O'Donnell (Ó Domhnaill), Niall Garbh (1380–1439), king of Tír Conaill, was eldest son of Toirdhealbhach O'Donnell (qv), king of Tír Conaill, and Gráinne, daughter of Niall Mór O'Neill (qv), king of Tír Eóghain. The first mention of Niall Garbh was during an O'Donnell campaign (1398) against the MacSweeneys of Fanad. In 1418 he was the leader of the O'Donnell forces that defeated Domhnall O'Neill (qv) of Tír Eóghain. However, Brian O'Connor (qv) of Sligo surprisingly routed Niall Garbh during 1420 in a night attack at Assaroe Bay, forcing him to swim for his life to a trading ship. Nevertheless, he succeeded his father in 1422. His first act as king was to plunder Meath and Louth with Domhnall O'Neill of Tír Eóghain. The alliance with O'Neill was brief, as Niall Garbh helped his cousin Eóghan O'Neill (qv) to expel Domhnall from Tír Eóghain. This impressive regional power was confirmed by Niall Garbh's circuit through Ulster (1422), taking the submissions of Maguire, MacMahon, Magennis, and O'Kane. On this campaign he also defeated the Anglo-Irish Bissets of the Glens of Antrim and attacked the Clandeboye O'Neills of east Ulster. After this he went to Connacht to collect the hostages due to him. Niall Garbh's renown and importance was further confirmed by his marriage to Fionnuala, daughter of An Calbhach O'Connor Faly (qv), lord of Offaly, and Mairghréag O'Carroll (qv). In the years that followed he adopted a shifting policy towards the O'Neills, depending on the strength of the rival claimants. In 1423 he renewed his alliance with Domhnall O'Neill, forcing tributes from the English of Meath and Louth. During 1424 he and Eóghan opposed the Ulster campaign of James Butler (qv), 4th earl of Ormond. But Niall Garbh's encouragement of the Clandeboye O'Neills against Eóghan O'Neill in 1427 signalled the end of their alliance. His victory that year over the MacQuillans of east Ulster further affirmed his provincial dominance.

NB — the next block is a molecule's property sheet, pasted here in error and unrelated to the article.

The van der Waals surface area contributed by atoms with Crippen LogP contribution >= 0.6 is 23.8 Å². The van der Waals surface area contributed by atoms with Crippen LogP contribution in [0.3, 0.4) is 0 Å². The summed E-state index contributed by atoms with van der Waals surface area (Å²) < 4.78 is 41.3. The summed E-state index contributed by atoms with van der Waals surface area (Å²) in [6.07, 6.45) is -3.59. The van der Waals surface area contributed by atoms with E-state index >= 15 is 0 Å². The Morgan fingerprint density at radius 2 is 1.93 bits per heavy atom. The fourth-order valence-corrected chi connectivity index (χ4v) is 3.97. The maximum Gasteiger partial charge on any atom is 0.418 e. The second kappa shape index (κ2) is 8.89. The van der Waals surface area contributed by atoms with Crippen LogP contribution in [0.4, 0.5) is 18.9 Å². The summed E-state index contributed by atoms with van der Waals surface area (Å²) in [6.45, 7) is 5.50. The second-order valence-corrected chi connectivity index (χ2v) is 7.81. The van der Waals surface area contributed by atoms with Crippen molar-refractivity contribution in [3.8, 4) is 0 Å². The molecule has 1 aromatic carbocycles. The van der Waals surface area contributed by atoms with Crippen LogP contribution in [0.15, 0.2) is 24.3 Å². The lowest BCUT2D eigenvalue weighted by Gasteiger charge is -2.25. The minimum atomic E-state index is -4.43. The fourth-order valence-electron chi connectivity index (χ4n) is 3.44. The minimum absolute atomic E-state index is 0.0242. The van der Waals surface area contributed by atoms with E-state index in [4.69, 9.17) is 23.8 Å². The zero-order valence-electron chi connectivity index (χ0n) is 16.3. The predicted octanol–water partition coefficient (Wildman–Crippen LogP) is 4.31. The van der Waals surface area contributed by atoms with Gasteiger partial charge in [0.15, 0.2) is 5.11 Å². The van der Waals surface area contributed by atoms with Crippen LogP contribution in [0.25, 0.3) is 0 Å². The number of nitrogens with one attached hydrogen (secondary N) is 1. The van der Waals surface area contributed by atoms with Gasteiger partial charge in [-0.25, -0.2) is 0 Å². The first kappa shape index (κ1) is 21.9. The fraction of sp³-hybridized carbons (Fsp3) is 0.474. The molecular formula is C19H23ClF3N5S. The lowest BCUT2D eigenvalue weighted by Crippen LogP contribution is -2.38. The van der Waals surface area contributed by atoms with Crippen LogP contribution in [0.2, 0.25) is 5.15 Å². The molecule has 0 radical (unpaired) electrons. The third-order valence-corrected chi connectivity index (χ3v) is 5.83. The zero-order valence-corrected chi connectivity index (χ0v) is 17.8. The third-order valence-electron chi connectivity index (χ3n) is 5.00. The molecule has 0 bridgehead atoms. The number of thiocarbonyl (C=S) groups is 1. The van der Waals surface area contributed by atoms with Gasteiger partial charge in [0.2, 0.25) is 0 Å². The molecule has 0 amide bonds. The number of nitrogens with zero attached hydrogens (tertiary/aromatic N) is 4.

The rise of Eóghan, however, presented him with a serious challenge. In 1431 a peace conference between the pair failed, leading to a state of continual war. Two years later Eóghan demonstrated the change in O'Neill fortunes. While Niall Garbh was helping the MacQuillans, Eóghan hired a mercenary fleet of MacDonnell gallowglass to fight them. In this campaign Niall Garbh made the mistake of leaving the MacQuillans to face the MacDonnells alone; the MacQuillan forces were destroyed by the O'Neills and the MacDonnells. After this success, Eóghan surprised Niall Garbh by marching straight to Tír Conaill. He also ordered the MacDonnells to sail there, catching the numerically inferior O'Donnell forces off guard. With Niall Garbh and his army somewhere in east Ulster, Eóghan had cornered the defenders of Tír Conaill in a huge pincer movement. As a result Fionnuala, Niall Garbh's wife, and Neachtan (qv), his brother, quickly sued for peace without his permission. Although outmanoeuvred, Niall Garbh took his army to Meath to confer with the English before returning to Tír Conaill through Connacht. On his way home he made his peace with Eóghan at Cáoluisce. Because of this fiasco his relations with Neachtan soured, resulting in civil war in Tír Conaill during 1434. But Niall Garbh's new alliance with the O'Neills was to prove disastrous. In December 1434 he and Eóghan campaigned into Meath and Louth in search of tribute. There he and his son, Toirdhealbhach, became separated from the main army. They were spotted by the English, who surrounded them. Toirdhealbhach was killed but Niall Garbh was captured, taken to Dublin, and from there conveyed to London (1435). During his imprisonment, Neachtan ruled Tír Conaill, but he was slow to open negotiations for his brother's release. In 1437 they settled their differences, resulting in O'Donnell pressure to free Niall Garbh. Indeed, this pressure delivered dividends as Niall Garbh was transferred from London to the Isle of Man in 1439. Neachtan seemingly agreed to pay the ransom, but Niall Garbh died there before it arrived.